“They’d eat you alive, princess.”

“I am an Amazon.”

“Yeah yeah, bend steel with your bare hands… in my world, you wouldn’t last a day.”

After Diana beats her mother in this right to trial thing that is honestly way less cool than it should be, Hippolyta spends a while explaining exactly how fucked Diana will be in the outside world. Now, in Jenkin’s Wonder Woman script, Hippolyta has a line about how the outside world doesn’t deserve Diana, which leads to a poignant discussion of the difference between deserve and believe. In this version, Hippolyta says the outside world will basically straight up destroy Diana:

“In his world, it may not be the sword that will break. You will be weakened, and reviled, daughter: Death is out there. Here you are safe, you’re strong you are a princes and there they will make you nothing now will you yield?” (also the weird punctuation in that is original and not my fault)

She also tells her,  “Remember who you are. They will take everything from you but that.”

So here, not only is the world of men not deserving of Diana, but it’s heavily implied that it will simply break Diana. That she isn’t strong enough to withstand it. Rude. Diana doesn’t heed her mother’s super depressing warning, and goes back with Steve. She intervenes in a confrontation with a warlord, and as soon as her bare foot touches the ground, nature literally reacts– wind blows, things ripple, etc. This is not brought up or referred to ever again. She’s referred to at various times and by various people as a whore, a bribe, a “quality bribe” and a “tasty looking girl.” We also get a scene of her taking her clothes off, because of course we do. She fights some warlords and stuff.

Later we meet two of our villains. Strife, who is a woman in DC comics but here is a mix between a WWE fighter and a metal head earthbender, and Arabella Callas, CEO of Spearhead Industries (a weapons manufacturer/media conglomerate/spy agency/literally all the bad things). Arabella, you will be relieved to know, is also super hot: “Arabella Callas. Very blonde, very patrician, unflappable and icy smooth. As lovely as she is untouchable.” Arabella has a shrine to Ares and discusses something she calls the Khimaera, which is also a misspelling and also drives me slightly mad.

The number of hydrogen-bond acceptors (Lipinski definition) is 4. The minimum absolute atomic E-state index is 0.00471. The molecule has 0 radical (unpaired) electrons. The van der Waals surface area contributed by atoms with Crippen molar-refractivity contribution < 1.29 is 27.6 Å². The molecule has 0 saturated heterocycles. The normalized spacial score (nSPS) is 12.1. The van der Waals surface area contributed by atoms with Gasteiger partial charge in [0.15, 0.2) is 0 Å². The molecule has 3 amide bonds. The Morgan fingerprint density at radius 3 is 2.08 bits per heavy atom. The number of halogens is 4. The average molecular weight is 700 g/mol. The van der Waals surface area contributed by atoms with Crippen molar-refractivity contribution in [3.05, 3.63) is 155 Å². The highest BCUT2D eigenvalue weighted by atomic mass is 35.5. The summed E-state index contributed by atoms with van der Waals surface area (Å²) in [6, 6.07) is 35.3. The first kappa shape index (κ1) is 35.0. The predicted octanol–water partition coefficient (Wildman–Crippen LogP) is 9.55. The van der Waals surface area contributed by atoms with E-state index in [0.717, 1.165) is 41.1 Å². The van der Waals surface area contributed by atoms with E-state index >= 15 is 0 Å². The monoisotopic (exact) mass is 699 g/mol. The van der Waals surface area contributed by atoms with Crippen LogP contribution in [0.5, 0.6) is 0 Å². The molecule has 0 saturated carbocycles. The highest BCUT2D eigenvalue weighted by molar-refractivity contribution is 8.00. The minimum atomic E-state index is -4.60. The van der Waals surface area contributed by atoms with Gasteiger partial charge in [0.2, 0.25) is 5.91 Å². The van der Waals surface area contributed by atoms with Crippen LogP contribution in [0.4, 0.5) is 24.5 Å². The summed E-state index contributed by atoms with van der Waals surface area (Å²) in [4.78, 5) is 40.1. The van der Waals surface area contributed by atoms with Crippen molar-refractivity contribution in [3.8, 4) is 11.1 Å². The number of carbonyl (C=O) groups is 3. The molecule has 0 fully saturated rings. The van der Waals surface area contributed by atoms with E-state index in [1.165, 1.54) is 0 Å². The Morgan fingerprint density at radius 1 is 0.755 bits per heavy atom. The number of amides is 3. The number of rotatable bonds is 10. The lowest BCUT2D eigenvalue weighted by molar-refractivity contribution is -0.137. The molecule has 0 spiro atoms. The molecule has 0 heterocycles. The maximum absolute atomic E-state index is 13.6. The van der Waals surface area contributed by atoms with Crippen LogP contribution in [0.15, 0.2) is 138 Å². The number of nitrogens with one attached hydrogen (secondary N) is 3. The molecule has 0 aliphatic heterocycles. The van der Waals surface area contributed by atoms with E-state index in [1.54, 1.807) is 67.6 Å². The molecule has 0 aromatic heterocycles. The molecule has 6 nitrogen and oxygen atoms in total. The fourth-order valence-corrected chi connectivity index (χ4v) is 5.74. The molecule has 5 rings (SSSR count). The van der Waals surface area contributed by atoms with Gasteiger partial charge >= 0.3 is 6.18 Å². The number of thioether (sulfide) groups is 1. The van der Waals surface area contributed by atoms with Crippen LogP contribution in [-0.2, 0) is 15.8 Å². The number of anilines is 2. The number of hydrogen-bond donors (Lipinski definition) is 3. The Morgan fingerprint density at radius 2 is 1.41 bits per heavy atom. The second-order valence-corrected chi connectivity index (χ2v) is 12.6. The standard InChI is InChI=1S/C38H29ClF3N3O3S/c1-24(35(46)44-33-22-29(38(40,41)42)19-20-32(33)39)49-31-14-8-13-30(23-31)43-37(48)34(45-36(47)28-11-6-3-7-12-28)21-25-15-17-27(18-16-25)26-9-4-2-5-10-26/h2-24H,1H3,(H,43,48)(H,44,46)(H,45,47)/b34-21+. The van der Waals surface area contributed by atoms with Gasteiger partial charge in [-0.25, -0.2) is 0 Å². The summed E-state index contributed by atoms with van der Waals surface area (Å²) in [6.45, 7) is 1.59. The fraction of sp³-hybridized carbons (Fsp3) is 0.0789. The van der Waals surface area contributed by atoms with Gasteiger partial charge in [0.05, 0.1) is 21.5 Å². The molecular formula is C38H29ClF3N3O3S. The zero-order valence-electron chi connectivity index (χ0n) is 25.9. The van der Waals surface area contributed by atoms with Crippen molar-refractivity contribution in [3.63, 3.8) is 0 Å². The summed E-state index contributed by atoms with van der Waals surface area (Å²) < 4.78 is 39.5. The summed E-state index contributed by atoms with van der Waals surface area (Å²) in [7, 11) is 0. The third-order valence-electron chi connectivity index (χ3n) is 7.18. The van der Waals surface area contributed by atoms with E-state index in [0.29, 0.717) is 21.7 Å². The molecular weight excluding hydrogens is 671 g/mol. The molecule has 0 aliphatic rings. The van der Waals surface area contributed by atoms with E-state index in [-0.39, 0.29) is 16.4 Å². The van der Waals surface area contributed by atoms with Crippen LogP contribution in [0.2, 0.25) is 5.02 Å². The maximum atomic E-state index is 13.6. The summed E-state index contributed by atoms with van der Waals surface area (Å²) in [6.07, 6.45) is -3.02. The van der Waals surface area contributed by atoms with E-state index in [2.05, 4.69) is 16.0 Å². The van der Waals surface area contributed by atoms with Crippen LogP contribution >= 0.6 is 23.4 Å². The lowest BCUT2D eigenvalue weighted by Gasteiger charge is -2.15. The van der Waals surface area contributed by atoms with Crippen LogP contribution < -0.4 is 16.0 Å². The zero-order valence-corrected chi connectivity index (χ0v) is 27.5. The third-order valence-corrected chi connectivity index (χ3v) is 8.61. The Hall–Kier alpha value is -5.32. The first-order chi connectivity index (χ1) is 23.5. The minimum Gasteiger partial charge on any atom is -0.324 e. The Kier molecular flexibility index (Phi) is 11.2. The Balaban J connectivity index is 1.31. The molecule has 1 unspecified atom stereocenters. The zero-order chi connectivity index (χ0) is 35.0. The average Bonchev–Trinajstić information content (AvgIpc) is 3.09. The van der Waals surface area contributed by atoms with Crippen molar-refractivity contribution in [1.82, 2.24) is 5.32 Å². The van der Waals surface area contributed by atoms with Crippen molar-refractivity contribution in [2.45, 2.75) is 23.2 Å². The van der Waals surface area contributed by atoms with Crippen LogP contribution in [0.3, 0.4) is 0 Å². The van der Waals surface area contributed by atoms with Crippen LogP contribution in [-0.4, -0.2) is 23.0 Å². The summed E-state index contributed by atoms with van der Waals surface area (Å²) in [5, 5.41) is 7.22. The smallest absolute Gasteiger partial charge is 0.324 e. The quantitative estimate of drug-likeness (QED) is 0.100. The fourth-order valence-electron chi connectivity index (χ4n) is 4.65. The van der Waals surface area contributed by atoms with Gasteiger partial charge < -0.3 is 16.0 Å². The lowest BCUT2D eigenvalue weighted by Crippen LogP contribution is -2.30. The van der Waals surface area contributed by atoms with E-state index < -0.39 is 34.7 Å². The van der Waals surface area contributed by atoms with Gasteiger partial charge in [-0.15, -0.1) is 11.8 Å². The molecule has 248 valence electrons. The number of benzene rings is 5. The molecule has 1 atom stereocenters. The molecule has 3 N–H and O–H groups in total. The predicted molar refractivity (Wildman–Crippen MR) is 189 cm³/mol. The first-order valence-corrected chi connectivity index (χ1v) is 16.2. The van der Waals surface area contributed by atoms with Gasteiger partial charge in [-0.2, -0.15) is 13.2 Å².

Meanwhile, Diana is exploring the new world in Gateway City. She gets called a bitch for the first time in the script. (Count ‘em with me.) She meets a random hooker character who is literally referred to as a hooker, and is described as being “in an outfit skimpier than Diana’s.” Burn. This slut-shaming of Wonder Woman’s outfit is actually something that continues through basically the whole script. It is referred to mostly as “the outfit.” It’s described as “tawdry” at one point, and at another point she’s referred to as “female, powerful, and scantily clad.” And at another a newscaster dismissively scoffs, “The last time I checked, heroes didn’t run around in bustiers.” Yeah, because doing it in long underwear and a codpiece is so much more respectable.

Diana starts going after drug dealers and scum for… reasons. At one point she and Steve have a heart-to-heart while she’s naked and he’s dressing her wounds, and he’s sitting on the lasso of truth so he admits how badly he wants to see her more naked. Hilarious. Diana goes to a club where the main drug dealing bad guy, Kleen, is supposed to be. She gets called a bitch for the second time in the script. Another one of the “good” characters tells two thin women “go eat something! Go to Arbys, get some protein, you frighten me.” Again, hilarious. Wonder Woman gets called a bitch for the third time in the film with her name on it. Kleen tells his girlfriend to get her “skank ass” off of him. Diana gives him an inspirational speech. Someone buys Diana a glass of wine, and after drinking it, she declares she has to dance. Then this happens:

“Then she moves her leg back and turns, fluidly, a curve rippling up her body as she folds into a dance that is sensual, ethereal, and wicked sexy. This is not a warrior march; though it remains idiosyncratic, it is neither out of place nor unnoticed on the crowded floor.”